Category Odds & Ends

water words

wet   life   drip   moist   damp   cloud

here   yes   drink   suck   slurp   gulp

gone   none   parched   pinched   paucity

salve   swim   immerse   cleanse   anoint

where   there   mirage   drought   dry

slip   slide   ease   merge   one   spurt

grasp   groan   cracked   arid   shrivel

douse   dunk   splash   soak   wade.

now oh lord deep bless bliss wet

Water Play by Prashant Godbole

Hands to Heavens by Rob McIlvaine

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Twitter: @AndrewHidas

Flickr: https://www.flickr.com/photos/andrewhidas/

Deep appreciation to the photographers!

Elizabeth Haslam, whose photos (except for the books) grace the rotating banne...

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Third Annual Holiday Photo Gallery

In my earliest days as a journalist, words were the thing. If meddlesome editors and art directors wanted to attach photos to the small ink marks of the alphabet that I committed to paper, fine, that was their business, but frankly, I could not have cared less. Seas of gray were fine by me.

That was not the only matter I was young and dumb about back then. But I won’t spend any more words elaborating on that here—it’s time again for the Holiday Photo Gallery!

Lights! Cameras! So much beautiful, nuanced storytelling action, oh my!

Here’s just a brief baker’s dozen+1 sample from the World of Flickr and its legions of generous, talented photographers who have helped liven up this page over the past 52 weeks. Behold…

If red is a power color, you may as well start being powerful down at your feet…

Girl Power, Red Boots, by Rachel Sian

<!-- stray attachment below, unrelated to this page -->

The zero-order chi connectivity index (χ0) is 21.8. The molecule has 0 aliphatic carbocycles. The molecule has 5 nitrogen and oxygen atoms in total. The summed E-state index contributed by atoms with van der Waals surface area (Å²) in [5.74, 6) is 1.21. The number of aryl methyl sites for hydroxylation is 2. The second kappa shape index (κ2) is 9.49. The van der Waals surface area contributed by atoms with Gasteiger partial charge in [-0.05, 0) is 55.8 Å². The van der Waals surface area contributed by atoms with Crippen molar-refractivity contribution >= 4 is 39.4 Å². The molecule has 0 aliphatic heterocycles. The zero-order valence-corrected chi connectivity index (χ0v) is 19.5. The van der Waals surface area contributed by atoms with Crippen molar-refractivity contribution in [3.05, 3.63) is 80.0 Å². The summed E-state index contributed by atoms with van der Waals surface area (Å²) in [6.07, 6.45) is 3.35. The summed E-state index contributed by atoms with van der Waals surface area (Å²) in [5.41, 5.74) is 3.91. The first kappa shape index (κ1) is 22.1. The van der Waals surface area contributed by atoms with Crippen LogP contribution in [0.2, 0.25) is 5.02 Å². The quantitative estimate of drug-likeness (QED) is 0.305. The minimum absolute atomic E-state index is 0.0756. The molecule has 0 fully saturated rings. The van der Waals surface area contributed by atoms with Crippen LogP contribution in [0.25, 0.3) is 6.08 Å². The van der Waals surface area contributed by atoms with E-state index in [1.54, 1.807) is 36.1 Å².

So much thunderous action down there in the world of the small…

Drop ...

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Two Moon Poems: New and Full

The full moon tends to get all the best press and draw the most eyeballs and adulation, but for my money, the new moon (or at least the “new moon + 1 day”; more on that below) is every bit as worthy of our regard.

The full moon represents abundance, being topped out, awash and abursting, like the universal mother with breasts so full of milk she cannot bear to move another inch until she drains them into the avid awaiting mouths of her children.

The full moon lights up the entire earth; we must remain deep in shadow if we are to avoid its glare (as if we’d ever want to, unless we’re a burglar or thug).

But the new moon, that mere sliver of hope, is everything that abundance and fullness are not. Spare and subtle, it allows the stars top billing, encouraging their shine and prominence on the cosmic stage, generous to a fault...

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On the Joys and Virtues of Competition

Competition, as we know from Darwin, is built into the very fabric of existence. At a baseline level, it’s been all-out war from day one among plants and animals who compete fiercely for food sources, water, and the sunlight that helps them grow.

Nothing symbolic about this competition: If you’re a plant, you need to claim your little piece of soil and sun and cling to it with utter tenacity. If you’re an animal, you either succeed in escaping predators and tracking down prey or plant food for your daily sustenance, or you die.

Nature is very unforgiving. It merely shrugs as all living things navigate the carnage of daily competitive existence.

Darwin sketched a scenario of remarkable creativity and cunning as living things learn from and adapt to the forces trying to eliminate them...

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Notes on That Man-Manly Stoic Thing

Up until last Thursday night, San Francisco Giants pitcher Ryan Vogelsong had never hit a home run in a major league career that began in 2000 and has included long stints in the minor leagues and in the Japanese professional league. Then in a game against the Colorado Rockies in Denver, Vogelsong launched a ball over the right field fence for the First Home Run of His Major League Career.

That is always a seminal, uniquely gratifying moment in the life of anyone who has ever dared to dream of being a big league ballplayer.

As he circled the bases and began to approach the dugout where his giddy teammates waited for him with high-fives and backslaps at the ready, Giants announcers Mike Krukow and Duane Keiper had the following exchange:

    Krukow: Do you think he’ll smile?
    Keiper: “No.”
    Krukow: “Not even with his first big league home run…Down two runs, he will not smile…

An...

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